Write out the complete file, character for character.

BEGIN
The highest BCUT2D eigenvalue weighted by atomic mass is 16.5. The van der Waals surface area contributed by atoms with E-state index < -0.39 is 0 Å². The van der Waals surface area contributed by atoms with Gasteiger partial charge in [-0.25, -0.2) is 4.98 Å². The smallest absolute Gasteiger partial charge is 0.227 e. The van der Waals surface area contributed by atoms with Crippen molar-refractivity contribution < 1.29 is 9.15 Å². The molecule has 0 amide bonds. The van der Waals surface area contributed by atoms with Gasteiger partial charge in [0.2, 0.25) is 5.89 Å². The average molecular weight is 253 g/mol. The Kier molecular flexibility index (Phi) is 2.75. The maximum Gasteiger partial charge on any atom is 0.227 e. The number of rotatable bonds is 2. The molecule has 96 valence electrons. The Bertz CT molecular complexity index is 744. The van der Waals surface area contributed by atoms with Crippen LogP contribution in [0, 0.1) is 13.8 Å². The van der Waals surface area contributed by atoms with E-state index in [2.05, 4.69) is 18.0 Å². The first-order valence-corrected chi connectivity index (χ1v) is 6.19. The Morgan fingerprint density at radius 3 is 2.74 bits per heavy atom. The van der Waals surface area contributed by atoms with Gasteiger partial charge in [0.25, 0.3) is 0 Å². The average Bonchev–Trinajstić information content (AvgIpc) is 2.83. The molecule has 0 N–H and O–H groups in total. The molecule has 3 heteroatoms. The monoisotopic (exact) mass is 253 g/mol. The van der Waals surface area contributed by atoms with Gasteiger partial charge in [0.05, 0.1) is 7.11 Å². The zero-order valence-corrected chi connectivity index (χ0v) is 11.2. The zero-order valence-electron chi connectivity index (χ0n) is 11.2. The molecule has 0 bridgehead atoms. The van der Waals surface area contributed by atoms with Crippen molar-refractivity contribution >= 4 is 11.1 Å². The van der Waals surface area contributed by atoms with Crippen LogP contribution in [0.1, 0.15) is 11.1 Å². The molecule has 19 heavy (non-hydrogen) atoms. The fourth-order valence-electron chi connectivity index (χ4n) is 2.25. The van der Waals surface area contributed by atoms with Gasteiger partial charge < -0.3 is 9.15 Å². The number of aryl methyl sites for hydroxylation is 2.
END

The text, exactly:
The highest BCUT2D eigenvalue weighted by atomic mass is 16.5. The van der Waals surface area contributed by atoms with E-state index < -0.39 is 0 Å². The van der Waals surface area contributed by atoms with Gasteiger partial charge in [-0.25, -0.2) is 4.98 Å². The smallest absolute Gasteiger partial charge is 0.227 e. The van der Waals surface area contributed by atoms with Crippen molar-refractivity contribution < 1.29 is 9.15 Å². The molecule has 0 amide bonds. The van der Waals surface area contributed by atoms with Gasteiger partial charge in [0.2, 0.25) is 5.89 Å². The average molecular weight is 253 g/mol. The Kier molecular flexibility index (Phi) is 2.75. The maximum Gasteiger partial charge on any atom is 0.227 e. The number of rotatable bonds is 2. The molecule has 96 valence electrons. The Bertz CT molecular complexity index is 744. The van der Waals surface area contributed by atoms with Crippen LogP contribution in [0, 0.1) is 13.8 Å². The van der Waals surface area contributed by atoms with E-state index in [2.05, 4.69) is 18.0 Å². The first-order valence-corrected chi connectivity index (χ1v) is 6.19. The Morgan fingerprint density at radius 3 is 2.74 bits per heavy atom. The van der Waals surface area contributed by atoms with Gasteiger partial charge in [0.25, 0.3) is 0 Å². The average Bonchev–Trinajstić information content (AvgIpc) is 2.83. The molecule has 0 N–H and O–H groups in total. The molecule has 3 heteroatoms. The monoisotopic (exact) mass is 253 g/mol. The van der Waals surface area contributed by atoms with Gasteiger partial charge in [0.05, 0.1) is 7.11 Å². The zero-order valence-corrected chi connectivity index (χ0v) is 11.2. The zero-order valence-electron chi connectivity index (χ0n) is 11.2. The molecule has 0 bridgehead atoms. The van der Waals surface area contributed by atoms with Crippen molar-refractivity contribution >= 4 is 11.1 Å². The van der Waals surface area contributed by atoms with Crippen LogP contribution in [0.1, 0.15) is 11.1 Å². The molecule has 19 heavy (non-hydrogen) atoms. The fourth-order valence-electron chi connectivity index (χ4n) is 2.25. The van der Waals surface area contributed by atoms with Gasteiger partial charge < -0.3 is 9.15 Å². The number of aryl methyl sites for hydroxylation is 2.